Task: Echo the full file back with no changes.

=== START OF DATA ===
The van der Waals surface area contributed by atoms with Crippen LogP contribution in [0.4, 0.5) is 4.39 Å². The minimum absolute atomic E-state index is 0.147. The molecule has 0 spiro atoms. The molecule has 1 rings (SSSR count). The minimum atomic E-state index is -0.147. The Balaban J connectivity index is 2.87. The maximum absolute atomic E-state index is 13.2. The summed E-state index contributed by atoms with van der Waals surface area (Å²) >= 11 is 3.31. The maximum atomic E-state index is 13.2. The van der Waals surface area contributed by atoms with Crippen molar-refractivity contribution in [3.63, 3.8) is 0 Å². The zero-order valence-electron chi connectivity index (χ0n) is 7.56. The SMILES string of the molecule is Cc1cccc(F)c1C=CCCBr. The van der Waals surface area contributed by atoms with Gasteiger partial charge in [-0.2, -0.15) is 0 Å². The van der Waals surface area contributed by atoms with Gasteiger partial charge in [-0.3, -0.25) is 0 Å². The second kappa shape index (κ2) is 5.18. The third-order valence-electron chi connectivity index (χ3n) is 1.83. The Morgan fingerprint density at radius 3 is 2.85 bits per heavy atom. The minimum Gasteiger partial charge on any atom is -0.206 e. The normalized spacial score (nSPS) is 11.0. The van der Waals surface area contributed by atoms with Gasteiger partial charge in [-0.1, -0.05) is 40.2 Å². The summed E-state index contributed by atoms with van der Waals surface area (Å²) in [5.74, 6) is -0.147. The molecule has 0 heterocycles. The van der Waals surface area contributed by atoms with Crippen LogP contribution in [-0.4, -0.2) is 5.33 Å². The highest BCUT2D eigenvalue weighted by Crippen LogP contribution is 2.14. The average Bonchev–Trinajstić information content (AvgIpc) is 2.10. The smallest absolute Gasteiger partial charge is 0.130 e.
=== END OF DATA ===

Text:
The van der Waals surface area contributed by atoms with Crippen LogP contribution in [0.4, 0.5) is 4.39 Å². The minimum absolute atomic E-state index is 0.147. The molecule has 0 spiro atoms. The molecule has 1 rings (SSSR count). The minimum atomic E-state index is -0.147. The Balaban J connectivity index is 2.87. The maximum absolute atomic E-state index is 13.2. The summed E-state index contributed by atoms with van der Waals surface area (Å²) >= 11 is 3.31. The maximum atomic E-state index is 13.2. The van der Waals surface area contributed by atoms with Crippen molar-refractivity contribution in [3.63, 3.8) is 0 Å². The zero-order valence-electron chi connectivity index (χ0n) is 7.56. The SMILES string of the molecule is Cc1cccc(F)c1C=CCCBr. The van der Waals surface area contributed by atoms with Gasteiger partial charge in [-0.2, -0.15) is 0 Å². The van der Waals surface area contributed by atoms with Gasteiger partial charge in [-0.3, -0.25) is 0 Å². The second kappa shape index (κ2) is 5.18. The third-order valence-electron chi connectivity index (χ3n) is 1.83. The Morgan fingerprint density at radius 3 is 2.85 bits per heavy atom. The minimum Gasteiger partial charge on any atom is -0.206 e. The normalized spacial score (nSPS) is 11.0. The van der Waals surface area contributed by atoms with Gasteiger partial charge in [-0.1, -0.05) is 40.2 Å². The summed E-state index contributed by atoms with van der Waals surface area (Å²) in [5.74, 6) is -0.147. The molecule has 0 heterocycles. The van der Waals surface area contributed by atoms with Crippen LogP contribution in [-0.4, -0.2) is 5.33 Å². The highest BCUT2D eigenvalue weighted by Crippen LogP contribution is 2.14. The average Bonchev–Trinajstić information content (AvgIpc) is 2.10. The smallest absolute Gasteiger partial charge is 0.130 e.